What am I trying to get at here? What has stayed with me from this dream is the wondrous sense of feeling utterly lost… and thus, utterly immersed. Would I have been able to save the professor, or was it a foregone conclusion? Just like in reality, in real-life, I did not, I could not know. That immersion is a quality inherent in dreams, of course, but it is a quality that can, to a certain amount, be recreated in works of art, whether music, or video games, or movies, or literature. But for this sense to emerge, one has to, I feel, dive head-first into art. And the way by which we currently consume art makes this very difficult. The trailer of any given movie gives away half the plot. Promotional material can work as a quick introduction into a world, obviously, but it does not seem obvious to me at all that we actually want that. There is a joy in being sucked into a book or a movie slowly – into a story, into a work of art – and not quite getting what is happening at first. Some of what have turned out to be my favorite records I downloaded on my computer, then completely forgot about for a week. When I finally listened to them, I had forgotten everything about the downloaded album in question; I did not know whether to expect eight-minute guitar -fests or lush electronic soundscapes or… There is a joy when one immerses oneself into a work, not through a co-text, but solely through the work itself.
Or take Roger Ebert’s reaction to Ghost Dog and reviews for the movie by other critics:
“The whole story is so strange, indeed, that I’ve read some of the other reviews in disbelief. Are movie critics so hammered by absurd plots that they can’t see how truly, profoundly weird “Ghost Dog” is? The reviews treat it matter of factly: Yeah, here’s this hit man, he lives like a samurai, he gets his instructions by pigeon, blah . . . blah . . . and then they start talking about the performances and how the director, Jim Jarmusch, is paying homage to Kurosawa and “High Noon.” But the man is insane! In a quiet, sweet way, he is totally unhinged and has lost all touch with reality.”
Perhaps movie critics are indeed “so hammered by absurd plots” that they cannot see the weirdness of the movie. But also, I would argue, they simply read press releases or other information on the movie – co-texts – before seeing . Their introduction to the movie was matter of factly, was, importantly, not through the language of the movie, but through text on a flyer or a box or a letter about the movie. And then, something is a lost. A certain sense for the wondrous; for the weirdness of the story. And, as an aside, how could any European hope to discover America when his image of America is already pre-framed by pop culture? Sure, maybe you should inform yourself about some of the local habits before travelling to a foreign country – you would not want to offend anyone by doing something that is considered polite in your own country. But, at the very same time, that holiday is also already made obselete by that very same act of informing yourself about the country, through a text about the country instead of through being in the country.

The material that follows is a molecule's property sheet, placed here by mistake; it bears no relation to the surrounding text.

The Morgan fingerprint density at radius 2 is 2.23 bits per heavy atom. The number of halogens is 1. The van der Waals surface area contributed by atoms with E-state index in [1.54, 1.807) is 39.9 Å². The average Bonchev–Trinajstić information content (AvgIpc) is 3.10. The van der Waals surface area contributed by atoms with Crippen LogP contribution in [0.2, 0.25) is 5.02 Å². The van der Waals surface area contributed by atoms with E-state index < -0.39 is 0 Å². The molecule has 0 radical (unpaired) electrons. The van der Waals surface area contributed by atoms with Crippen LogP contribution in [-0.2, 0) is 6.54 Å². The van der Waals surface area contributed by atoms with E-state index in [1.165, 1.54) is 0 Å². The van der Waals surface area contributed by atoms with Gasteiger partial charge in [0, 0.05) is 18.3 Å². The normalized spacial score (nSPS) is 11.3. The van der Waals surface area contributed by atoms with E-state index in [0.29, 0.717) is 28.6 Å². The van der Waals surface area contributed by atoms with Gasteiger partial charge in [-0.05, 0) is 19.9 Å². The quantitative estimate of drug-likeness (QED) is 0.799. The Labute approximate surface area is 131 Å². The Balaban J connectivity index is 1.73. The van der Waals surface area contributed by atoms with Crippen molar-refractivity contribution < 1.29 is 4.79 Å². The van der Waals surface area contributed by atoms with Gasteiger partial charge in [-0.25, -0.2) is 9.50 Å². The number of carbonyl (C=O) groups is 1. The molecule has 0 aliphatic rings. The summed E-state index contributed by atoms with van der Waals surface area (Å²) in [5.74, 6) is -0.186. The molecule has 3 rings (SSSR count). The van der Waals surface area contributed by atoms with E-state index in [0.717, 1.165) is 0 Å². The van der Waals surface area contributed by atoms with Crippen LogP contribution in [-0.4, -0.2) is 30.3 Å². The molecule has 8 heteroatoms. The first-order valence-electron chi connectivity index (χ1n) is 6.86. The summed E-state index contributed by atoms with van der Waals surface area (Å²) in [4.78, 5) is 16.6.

There is a problem – one I shall go into at a bit more length later one – which can basically described as thus: Experience only ever adds up. Or, as I have certain obligations as the dean of Futurama studies on postmodernize: “You watched it! You can’t unwatch it!” Once we have seen the trailer, we can’t unsee it. Once our friends tell us that “you should go read Hopscotch by Julio Cortázar (which you should!), it’s about this Blah Blah Blah …”, you’ll have a hard time forgetting that the book is about “Blah Blah Blah”, and this information then becomes co-text, becomes, in other words, a part of the work that you cannot ignore.
There are, equally, however, solutions to this. Try out movie critics by watching movies the critic recommends, without reading the review, then, after seeing the movie, read the review and see if you are in tune with that critic. (Roger Ebert is a safe bet.) More generally speaking, find sources whom you trust and then make sure to follow these sources “blindly”, basically, that is, ask for their recommendations, but don’t ask for their reasons, don’t ask for a review, don’t ask for a summation of the plot to determine if you really are interested. Find a music blog whose general direction of music you find agreeable, then blindly download albums. This post is located on postmodernize.com, so I am contractually obligated to mention at least one relevant buzzword: The way we consume pop culture is mediated, is an institution, is a habit. Institutions cannot be abolished, only replaced. This is one that warrants replacing.
Only when we blindly dive into a world, only then can we create, for some time, the feeling as if we truly were, perhaps